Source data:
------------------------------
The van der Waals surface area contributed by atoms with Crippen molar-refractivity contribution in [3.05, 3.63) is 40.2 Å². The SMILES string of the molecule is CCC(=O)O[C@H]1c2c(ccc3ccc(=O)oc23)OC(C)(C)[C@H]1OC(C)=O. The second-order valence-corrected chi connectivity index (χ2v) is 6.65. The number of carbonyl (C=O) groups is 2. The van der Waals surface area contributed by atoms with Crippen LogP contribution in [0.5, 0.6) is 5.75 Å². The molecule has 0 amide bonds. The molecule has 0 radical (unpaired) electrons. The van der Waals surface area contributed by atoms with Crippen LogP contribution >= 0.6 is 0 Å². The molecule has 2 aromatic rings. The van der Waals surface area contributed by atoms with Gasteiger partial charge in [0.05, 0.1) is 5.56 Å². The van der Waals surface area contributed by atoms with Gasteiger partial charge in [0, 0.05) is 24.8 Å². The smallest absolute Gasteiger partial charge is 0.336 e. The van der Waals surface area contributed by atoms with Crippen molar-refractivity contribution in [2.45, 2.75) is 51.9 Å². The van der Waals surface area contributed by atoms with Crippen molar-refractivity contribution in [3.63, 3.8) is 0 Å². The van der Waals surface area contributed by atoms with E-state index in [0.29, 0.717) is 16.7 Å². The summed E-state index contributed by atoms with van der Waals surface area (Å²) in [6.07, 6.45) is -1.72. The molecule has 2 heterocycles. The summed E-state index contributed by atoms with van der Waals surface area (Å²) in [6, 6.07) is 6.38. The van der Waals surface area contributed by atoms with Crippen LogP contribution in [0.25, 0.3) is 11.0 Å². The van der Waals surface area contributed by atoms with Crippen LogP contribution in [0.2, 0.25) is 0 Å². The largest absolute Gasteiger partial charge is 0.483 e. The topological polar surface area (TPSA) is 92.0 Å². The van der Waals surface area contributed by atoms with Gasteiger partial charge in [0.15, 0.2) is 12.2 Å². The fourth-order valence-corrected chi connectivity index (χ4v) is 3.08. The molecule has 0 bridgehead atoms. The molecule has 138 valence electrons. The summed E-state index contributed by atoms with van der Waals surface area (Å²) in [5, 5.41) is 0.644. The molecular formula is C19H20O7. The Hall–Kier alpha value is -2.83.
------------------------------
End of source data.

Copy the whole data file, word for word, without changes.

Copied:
The van der Waals surface area contributed by atoms with Crippen molar-refractivity contribution in [3.05, 3.63) is 40.2 Å². The SMILES string of the molecule is CCC(=O)O[C@H]1c2c(ccc3ccc(=O)oc23)OC(C)(C)[C@H]1OC(C)=O. The second-order valence-corrected chi connectivity index (χ2v) is 6.65. The number of carbonyl (C=O) groups is 2. The van der Waals surface area contributed by atoms with Crippen LogP contribution in [0.5, 0.6) is 5.75 Å². The molecule has 0 amide bonds. The molecule has 0 radical (unpaired) electrons. The van der Waals surface area contributed by atoms with Crippen LogP contribution >= 0.6 is 0 Å². The molecule has 2 aromatic rings. The van der Waals surface area contributed by atoms with Gasteiger partial charge in [0.05, 0.1) is 5.56 Å². The van der Waals surface area contributed by atoms with Gasteiger partial charge in [0, 0.05) is 24.8 Å². The smallest absolute Gasteiger partial charge is 0.336 e. The van der Waals surface area contributed by atoms with Crippen molar-refractivity contribution in [2.45, 2.75) is 51.9 Å². The van der Waals surface area contributed by atoms with Crippen molar-refractivity contribution in [3.63, 3.8) is 0 Å². The van der Waals surface area contributed by atoms with E-state index in [0.29, 0.717) is 16.7 Å². The summed E-state index contributed by atoms with van der Waals surface area (Å²) in [6.07, 6.45) is -1.72. The molecule has 2 heterocycles. The summed E-state index contributed by atoms with van der Waals surface area (Å²) in [6, 6.07) is 6.38. The van der Waals surface area contributed by atoms with Crippen LogP contribution in [0.25, 0.3) is 11.0 Å². The van der Waals surface area contributed by atoms with Crippen LogP contribution in [0.2, 0.25) is 0 Å². The largest absolute Gasteiger partial charge is 0.483 e. The topological polar surface area (TPSA) is 92.0 Å². The van der Waals surface area contributed by atoms with Gasteiger partial charge in [0.15, 0.2) is 12.2 Å². The fourth-order valence-corrected chi connectivity index (χ4v) is 3.08. The molecule has 0 bridgehead atoms. The molecule has 138 valence electrons. The summed E-state index contributed by atoms with van der Waals surface area (Å²) in [5, 5.41) is 0.644. The molecular formula is C19H20O7. The Hall–Kier alpha value is -2.83.